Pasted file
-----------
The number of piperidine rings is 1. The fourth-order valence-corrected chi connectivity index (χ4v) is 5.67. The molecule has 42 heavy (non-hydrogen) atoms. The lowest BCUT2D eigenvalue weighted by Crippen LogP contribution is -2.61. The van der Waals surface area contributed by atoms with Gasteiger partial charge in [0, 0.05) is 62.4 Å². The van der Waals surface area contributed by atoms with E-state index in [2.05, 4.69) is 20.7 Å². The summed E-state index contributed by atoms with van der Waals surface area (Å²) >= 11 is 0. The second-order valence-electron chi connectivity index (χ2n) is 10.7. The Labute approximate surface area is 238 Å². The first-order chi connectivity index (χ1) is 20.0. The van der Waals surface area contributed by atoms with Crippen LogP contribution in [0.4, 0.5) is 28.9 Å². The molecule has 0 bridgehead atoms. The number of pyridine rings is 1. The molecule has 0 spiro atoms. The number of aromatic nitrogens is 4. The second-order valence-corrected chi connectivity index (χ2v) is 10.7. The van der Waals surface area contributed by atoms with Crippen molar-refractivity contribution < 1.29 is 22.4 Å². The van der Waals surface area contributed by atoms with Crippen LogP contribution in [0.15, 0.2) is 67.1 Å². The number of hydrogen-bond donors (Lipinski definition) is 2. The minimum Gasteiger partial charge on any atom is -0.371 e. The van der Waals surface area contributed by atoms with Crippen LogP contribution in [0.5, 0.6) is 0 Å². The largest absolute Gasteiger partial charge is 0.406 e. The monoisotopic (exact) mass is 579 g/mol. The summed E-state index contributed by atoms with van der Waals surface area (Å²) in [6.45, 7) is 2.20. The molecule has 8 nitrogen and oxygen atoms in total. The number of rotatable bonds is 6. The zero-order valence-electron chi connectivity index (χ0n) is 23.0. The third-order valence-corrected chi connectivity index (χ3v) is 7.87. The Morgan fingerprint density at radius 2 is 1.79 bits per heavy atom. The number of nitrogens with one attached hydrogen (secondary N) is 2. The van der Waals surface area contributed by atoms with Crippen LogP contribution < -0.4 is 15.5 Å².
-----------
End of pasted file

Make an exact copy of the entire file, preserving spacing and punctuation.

The number of piperidine rings is 1. The fourth-order valence-corrected chi connectivity index (χ4v) is 5.67. The molecule has 42 heavy (non-hydrogen) atoms. The lowest BCUT2D eigenvalue weighted by Crippen LogP contribution is -2.61. The van der Waals surface area contributed by atoms with Gasteiger partial charge in [0, 0.05) is 62.4 Å². The van der Waals surface area contributed by atoms with E-state index in [2.05, 4.69) is 20.7 Å². The summed E-state index contributed by atoms with van der Waals surface area (Å²) >= 11 is 0. The second-order valence-electron chi connectivity index (χ2n) is 10.7. The Labute approximate surface area is 238 Å². The first-order chi connectivity index (χ1) is 20.0. The van der Waals surface area contributed by atoms with Crippen LogP contribution in [0.4, 0.5) is 28.9 Å². The molecule has 0 bridgehead atoms. The number of pyridine rings is 1. The molecule has 0 spiro atoms. The number of aromatic nitrogens is 4. The second-order valence-corrected chi connectivity index (χ2v) is 10.7. The van der Waals surface area contributed by atoms with Crippen molar-refractivity contribution < 1.29 is 22.4 Å². The van der Waals surface area contributed by atoms with Crippen LogP contribution in [0.15, 0.2) is 67.1 Å². The number of hydrogen-bond donors (Lipinski definition) is 2. The minimum Gasteiger partial charge on any atom is -0.371 e. The van der Waals surface area contributed by atoms with Crippen LogP contribution in [0.5, 0.6) is 0 Å². The largest absolute Gasteiger partial charge is 0.406 e. The monoisotopic (exact) mass is 579 g/mol. The summed E-state index contributed by atoms with van der Waals surface area (Å²) in [6.45, 7) is 2.20. The molecule has 8 nitrogen and oxygen atoms in total. The number of rotatable bonds is 6. The zero-order valence-electron chi connectivity index (χ0n) is 23.0. The third-order valence-corrected chi connectivity index (χ3v) is 7.87. The Morgan fingerprint density at radius 2 is 1.79 bits per heavy atom. The number of nitrogens with one attached hydrogen (secondary N) is 2. The van der Waals surface area contributed by atoms with Crippen LogP contribution < -0.4 is 15.5 Å².